My mother became a default doll collector, who rescued, dressed, and returned their innocence, to dolls. She was also skilled at dressing dolls and repairing them, and she had an eye for the unusual.  Do you have photos of dolls your mothers have made that you would be willing to share with me for a gallery? Email them to me at your convenience. Thank you!
Like us
Looking for Dolls in all the Odd Places!
Here is a post on some strange places where I've found dolls lately.  Keep your dolly radar beeping, and never give up the search!!

Sunday, August 9, 2015

Sunday, August 2, 2015

Great Article on Tropical Hibiscus also for Dr. E's Greening for the Common Person

From the Martins at Logee's:

Growing Outrageously Colorful Tropical Hibiscus (Hibiscus rosa-sinensis) 
By Laurelynn Martin and Byron Martin 

These large, eye-catching, dinner-plate sized hibiscus represent the words "tropical
Hibiscus 'Black Dragon' (Hibiscus rosa-sinensis hybrid)
flower" better than any other. Originating in Asia and the Pacific Islands, Hibiscus is the national flower of Malaysia and the state flower of Hawaii. Decades of intense cross breeding with the rosa sinensis species has produced some unbelievable multi-colored blooms. The American Hibiscus Society was formed in 1950 to promote, develop and improve upon the hundreds of varieties that were quickly emerging.

Single vs. Double
There is both single and double flowering tropical hibiscus in the rosa sinensis species. The 'Fancy' cultivars have growth habits of both upright and spreading. Within this group, reside two general forms: the brightly colored, usually sold colored single blooms (sometimes double) that propagate easily and are often used as seasonal potted plants as well as tropical landscape shrubs. These are often sheared to hedges in frost-free landscapes.
Hibiscus 'Voodoo Queen' (Hibiscus rosa-sinensis hybrid)

The second form has much larger blooms, which have a diverse mixture of colors and patterning usually single but sometimes double and are often delightfully eye-catching in their beauty. These plants make excellent container plants where they often can be enjoyed on a deck or patio or grown inside year-round in the northern climates. Their abundant array of colors are exciting to watch as many will turn different colors as the blooms age.

The multi-colored blooming hibiscus plants are often slower in growth when compared to their landscape counterparts and a bit more difficult to propagate. At Logee's, we focus on the multi-colored flowering varieties because of their outrageous beauty.
Hibiscus 'The Path' (Hibiscus sinensis)

Light Level
The cultural requirements are the same for both types of hibiscus. They require full sun for optimum growth but they will grow and flower under partial sun that is half a day or more of direct sunlight. Of course, flower production does suffer some. For best results, a southern exposure with full sun will produce the most flowers over a season. As the days shorten, during winter in the north, often times plants will stop bud formation as the light intensity is not strong enough. Flower buds can fall off as the plant as it doesn't have the energy to continue their development.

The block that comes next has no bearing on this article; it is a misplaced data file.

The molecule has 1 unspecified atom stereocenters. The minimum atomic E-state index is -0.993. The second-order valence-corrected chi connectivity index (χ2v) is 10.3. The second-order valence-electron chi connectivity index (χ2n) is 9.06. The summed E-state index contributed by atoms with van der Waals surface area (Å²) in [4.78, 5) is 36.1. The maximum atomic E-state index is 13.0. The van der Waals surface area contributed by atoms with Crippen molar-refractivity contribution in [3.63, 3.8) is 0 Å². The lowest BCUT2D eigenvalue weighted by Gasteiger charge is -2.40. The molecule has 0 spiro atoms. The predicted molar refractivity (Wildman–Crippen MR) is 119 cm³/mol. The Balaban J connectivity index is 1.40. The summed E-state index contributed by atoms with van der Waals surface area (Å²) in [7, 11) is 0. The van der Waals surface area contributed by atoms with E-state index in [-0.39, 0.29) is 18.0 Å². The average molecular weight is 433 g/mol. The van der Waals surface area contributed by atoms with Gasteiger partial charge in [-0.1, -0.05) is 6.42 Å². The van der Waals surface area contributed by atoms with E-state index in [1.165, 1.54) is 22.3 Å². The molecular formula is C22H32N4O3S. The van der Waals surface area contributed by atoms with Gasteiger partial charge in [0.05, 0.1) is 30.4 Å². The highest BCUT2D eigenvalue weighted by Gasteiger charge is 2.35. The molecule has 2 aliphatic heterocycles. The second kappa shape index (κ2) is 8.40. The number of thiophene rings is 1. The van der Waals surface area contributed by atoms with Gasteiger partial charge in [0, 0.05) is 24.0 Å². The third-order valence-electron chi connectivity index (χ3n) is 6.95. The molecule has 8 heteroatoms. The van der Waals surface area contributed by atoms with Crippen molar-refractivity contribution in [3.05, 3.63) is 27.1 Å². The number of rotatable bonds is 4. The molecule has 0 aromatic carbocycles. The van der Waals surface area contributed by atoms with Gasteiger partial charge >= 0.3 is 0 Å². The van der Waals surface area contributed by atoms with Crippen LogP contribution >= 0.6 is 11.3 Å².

Hibiscus need warm temperatures: Above 60°F or higher is preferable, although they can take dips into the 40's or high 30's. Do not grow under continuous cool temperatures because they will suffer and even die.

Water requirements
At Logee's, we grow hibiscus with a wet to almost dry cycle when watering them. Simply allow the soil to become visually dry between waterings (but avoid a severe wilt) and then thoroughly saturate the potting mix. If this is done on a constant basis, the plants will thrive and the root systems will remain healthy.

Dr. Earth Exotic Blend Organic Fertilizer

As hibiscus plants are relatively fast growers, they need regular applications of fertilizers throughout the growing season. A balanced fertilizer, either in a liquid form which is added to the water or a granular organic that is top dressed on the soil, will do the trick. Formulations like a 7-9-5 with trace minerals or an organic 6-4-6 will produce the most flowers and growth. Also, a pearled, slow release fertilizer works well to release nutrients continuously over a couple of months. Remember during the active growing season, spring to fall, hibiscus need consistent fertilization for the highest flower production.

Soil Requirements
Most peat based potting mixes that are available work well for growing hibiscus. They are slightly acidic and generally have a starter fertilizer included in their mixture. The standard potting mix is a combination of peat, perlite, and vermiculite.
Hibiscus 'Kona' (Hibiscus rosa-sinensis hybrid)

Hibiscus plants are susceptible to various insects. Whitefly, spider mites and aphids are the most common, along with thrip under certain conditions. It's important to monitor the plants closely, especially when they come inside from their outdoor summer growth. A spray with neem oil can eradicate most problems but it's best to do preventative sprayings before their move inside.

Pruning needs to be done to encourage a bushy form and maintain height and size. This can be done from early spring to early fall, although pruning will slow down flowering as the buds form on the growing tips. We find that a late winter/early spring pruning will give time for the new growth to form flower buds.

Leaf Color
Hibiscus 'Delta Dawn' (Hibiscus rosa- sinensis hybrid)

Some cultivars leaves turn yellow caused by environmental stress or edema. The mature leaves up and down the stem turn yellow and the leaves fall off. This condition will not harm the plant; it will just look sparse for a bit. Pay attention to the humidity, soil moisture and day and night time temperature differentials. Usually leaf yellowing happens during the change of seasons but once the season shifts, new healthy leaves will appear.


To view all the Logee's Hibiscus, click here.